The Difference Between Poverty and Poorness

![Progress made in the Dominican Republic (The Stanford Review).](/content/uploads/PovertyvsPoorness-Picture-300x160.jpg "PovertyvsPoorness Picture")
This summer I had the opportunity to work in the Dominican Republic as an independent Stanford researcher in conjunction with the microfinance institute Esperanza Intern
Progress made in the Dominican Republic (The Stanford Review).
ational. I came well-prepared: I had taken two research classes, I had taken econometrics, I had immersed myself in the literature, I had designed and practiced my interview protocol, and I had consistently met with my advisors. My thoughts were clear and I was ready to take on this project. Yet, as often happens in novel situations, many of my core understandings changed over the course of my experience.

Microfinance offers financial services, such as tiny loans, to low-income individuals with whom the normal financial sector does not or cannot work with. As a development solution, microfinance is appealing because there is investment on both sides of the equation. Due to this personal investment, microfinance empowers its clients to improve their lives and move out of poverty by attaining clean water, food, stable shelter, and education. While I certainly did not think it was the only solution to poverty and lack of development, I thought it was certainly one of the best tools we had.

What I frustratingly, and somewhat heartbreakingly, learned this summer is that pure microfinance is one of the better tools we have to end poorness but not poverty. The definition that I had previously applied to “poverty,” I now apply to “poorness.” That is, poorness is when a person or a family cannot fulfill basic human needs such as food, clean water, clothing, and shelter. Poorness is more or less measurable. Poverty, on the other hand, is not so definite. Poverty is a mentality and an approach to life.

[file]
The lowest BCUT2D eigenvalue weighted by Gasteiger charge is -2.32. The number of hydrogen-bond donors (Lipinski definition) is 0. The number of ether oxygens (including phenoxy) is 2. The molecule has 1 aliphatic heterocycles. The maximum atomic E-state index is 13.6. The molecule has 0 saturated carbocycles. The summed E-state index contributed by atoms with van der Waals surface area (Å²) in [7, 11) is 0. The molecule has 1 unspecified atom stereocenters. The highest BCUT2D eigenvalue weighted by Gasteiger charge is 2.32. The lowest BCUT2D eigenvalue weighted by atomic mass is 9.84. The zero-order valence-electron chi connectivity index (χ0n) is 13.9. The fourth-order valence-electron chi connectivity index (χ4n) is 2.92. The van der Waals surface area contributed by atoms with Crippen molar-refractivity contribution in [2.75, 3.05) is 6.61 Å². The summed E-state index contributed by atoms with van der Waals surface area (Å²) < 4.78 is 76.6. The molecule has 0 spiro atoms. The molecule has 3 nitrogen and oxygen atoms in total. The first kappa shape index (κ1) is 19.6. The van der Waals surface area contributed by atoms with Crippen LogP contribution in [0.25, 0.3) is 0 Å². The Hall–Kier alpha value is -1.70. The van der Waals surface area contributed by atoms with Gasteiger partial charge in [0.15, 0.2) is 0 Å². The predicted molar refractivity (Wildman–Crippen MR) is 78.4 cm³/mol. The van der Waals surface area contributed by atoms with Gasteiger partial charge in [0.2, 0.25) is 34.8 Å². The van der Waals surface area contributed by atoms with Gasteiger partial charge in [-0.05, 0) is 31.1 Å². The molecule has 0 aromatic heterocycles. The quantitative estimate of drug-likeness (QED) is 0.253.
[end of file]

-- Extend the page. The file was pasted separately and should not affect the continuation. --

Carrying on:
I did not come to this conclusion independently. Rather, many of the Esperanza’s clients made the distinction themselves, repeatedly saying in our interviews, “I’m poor, but I’m not impoverished.” The clearest example of this distinction was with Esperanza’s client Gloria. She showed me her house, and when I commented on how lovely it was, she chuckled and gave me a knowing smile. She then explained to me that it may look like she’s not as poor as her neighbors, but that she really is. The difference is how she approaches life. She keeps her rented house tidy and when she pointed out a table, she explained that she found it for free. Moreover, because it was dirty and ugly when she found it, she cleaned and painted it so it would look new. Many people buy their groceries on a daily basis, but Gloria has found that if she thinks ahead a bit, she can buy for the week, purchasing in bulk to save money.

Both directly and by example, Gloria explained that poverty is an approach to life and resources. Impoverished people look at what they lack and feel trapped. Conversely, people who are poor but not impoverished seek opportunities to improve their lives.

In addition to being a mother and an Esperanza loan recipient with her own business, Gloria is a fulltime volunteer teacher at a private school that she helped start three years ago. The current school is the building behind Gloria in the photo. Gloria had me close my eyes as she slowly, block by block, talked me through the new school and community center she envisions. While she does not know exactly how they are going to procure the resources to construct that new school, she is not deterred. She understands that there are obstacles that will take time and hard work to overcome, but ultimately she operates through dreams and future opportunities.

I have realized that to alleviate poorness in sustainable ways, we must first (or simultaneously) alleviate and end poverty. I am still wrestling with how best to do that because that requires changing hearts and minds. But I cannot simply rubber stamp a program into communities. Rather, the solution to poverty is a combination of education, dedicated relationships, and immense patience. To develop nations, people must be developed first.

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